5. Light Emitting Diode (LED)
LED bulbs are becoming increasingly common because of their energy efficiency and a variety of light colors. LED is a semiconductor device in which the electricity is applied to the negatively charged diode, resulting in the flow of electron and release of the photon. The photons combine to emit light from the diode.
A LED bulb consists of multiple diodes producing the required amount of light. As a semiconductor, the LEDs are high energy efficient and can produce brighter light with less energy.
Do light bulbs vary in quality, as well as cost?
Originally, many people preferred CFLs over LEDs because they throw a broader beam of light, making them better in floor lamps. But LED technology is constantly improving, and LEDs now emit broader, warmer light.
What makes LEDs and CFL bulbs so much more efficient than incandescent bulbs is how much energy they use to create a certain amount of light. When we talk about wattage, no two bulbs are created equal. While a 1,000-watt bulb of any type will use the same amount of energy, it will emit a completely different level of light with that energy. That’s why it’s crucial to look at brightness, or lumens, when comparing bulbs.
A lumen is a measurement of light. If LEDs, CFLs, and incandescents all have the same lumens, they have equal brightness. You can find lumens listed on lightbulb packaging. For the most efficient light, find the lumen output you want (the bigger, the brighter) and choose the bulb with the lowest wattage. LEDs will probably win in every case.
Another advantage of LEDs is the “hassle factor.” LEDs last a lot longer than a regular bulb, which means you save the hassle of searching for the drawer you stashed the lightbulbs in – not to mention money on new bulbs. Manufacturers say an LED lasts for approximately 10 years, or 100,000 hours of continuous use.
Can I save money with LEDs?
Most people now understand that LEDs save energy, but may still hesitate to pay the higher price for LEDs. But it’s worth it.
Let’s do a simple calculation to compare the efficiency and savings from different bulbs. We’ll assume that we’ve got a 100-watt incandescent bulb, just to keep the math easy, and that a kWh of energy costs 15 cents.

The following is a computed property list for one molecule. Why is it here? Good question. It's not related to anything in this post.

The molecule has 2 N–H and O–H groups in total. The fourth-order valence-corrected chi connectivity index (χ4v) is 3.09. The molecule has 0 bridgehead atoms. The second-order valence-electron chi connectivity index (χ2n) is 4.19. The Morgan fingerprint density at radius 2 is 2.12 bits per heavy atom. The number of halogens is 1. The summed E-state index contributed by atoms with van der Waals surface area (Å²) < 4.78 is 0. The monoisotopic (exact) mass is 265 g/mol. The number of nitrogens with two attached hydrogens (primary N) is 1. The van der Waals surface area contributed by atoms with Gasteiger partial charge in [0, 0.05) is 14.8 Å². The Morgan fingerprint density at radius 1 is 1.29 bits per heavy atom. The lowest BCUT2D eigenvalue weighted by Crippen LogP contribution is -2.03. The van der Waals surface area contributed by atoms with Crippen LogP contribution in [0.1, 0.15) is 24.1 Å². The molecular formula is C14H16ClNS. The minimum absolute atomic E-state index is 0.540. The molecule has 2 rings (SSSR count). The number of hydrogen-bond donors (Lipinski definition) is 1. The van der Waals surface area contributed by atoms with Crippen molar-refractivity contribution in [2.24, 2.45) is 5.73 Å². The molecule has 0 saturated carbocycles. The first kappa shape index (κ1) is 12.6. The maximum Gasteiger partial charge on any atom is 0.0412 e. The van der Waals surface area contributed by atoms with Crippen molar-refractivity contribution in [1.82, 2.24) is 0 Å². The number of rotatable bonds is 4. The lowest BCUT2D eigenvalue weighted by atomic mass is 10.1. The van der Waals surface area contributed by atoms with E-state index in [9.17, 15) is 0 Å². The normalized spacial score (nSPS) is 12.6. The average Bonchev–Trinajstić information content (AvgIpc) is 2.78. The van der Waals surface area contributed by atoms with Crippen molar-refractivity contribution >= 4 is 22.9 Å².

- Incandescent bulb: A 100-watt incandescent bulb running for a full year would use 876 kWh of energy, which would cost $131.40 in electricity costs. Keep in mind that you’d also need to replace the bulb, probably about once a month.
- CFL bulb: A 25-watt CFL bulb would match the brightness of a 100-watt incandescent bulb, but only use 216 kWh of energy over the course of the year. That comes to $32.40 in energy costs, and you’d probably only need to replace the bulb twice.
- LED: It would only take a 16-watt bulb to emit as much light as a 100-watt incandescent bulb, and it would use only 140 kWh of energy over the year. The electric cost would be just $21. Oh, and one LED would last the entire year.
Top-Rated LED Light Bulb Distributor & Supplier
Lightingandsupplies.com is a lighting distributor of Indoor & Outdoor Commercial and Residential light fixtures and light bulbs. Based in the US, we carry the top LED lighting brands like EiKO, RAB Lighting, MaxLite, naturaLED, Westgate Lighting and more of the Top Lighting Manufacturers in the United States. We also carry a wide variety of Horticulture products by Hydrofarm, along with ceiling fans by RP Lighting+Fans. Lightingandsupplies.com also provides rebate programs, expert lighting design advice, and lighting audits for large projects. As a wholesaler, authorized dealer and bulk distributor of lighting products, we take pride in our customer-focused 100% satisfaction guarantee and return policy.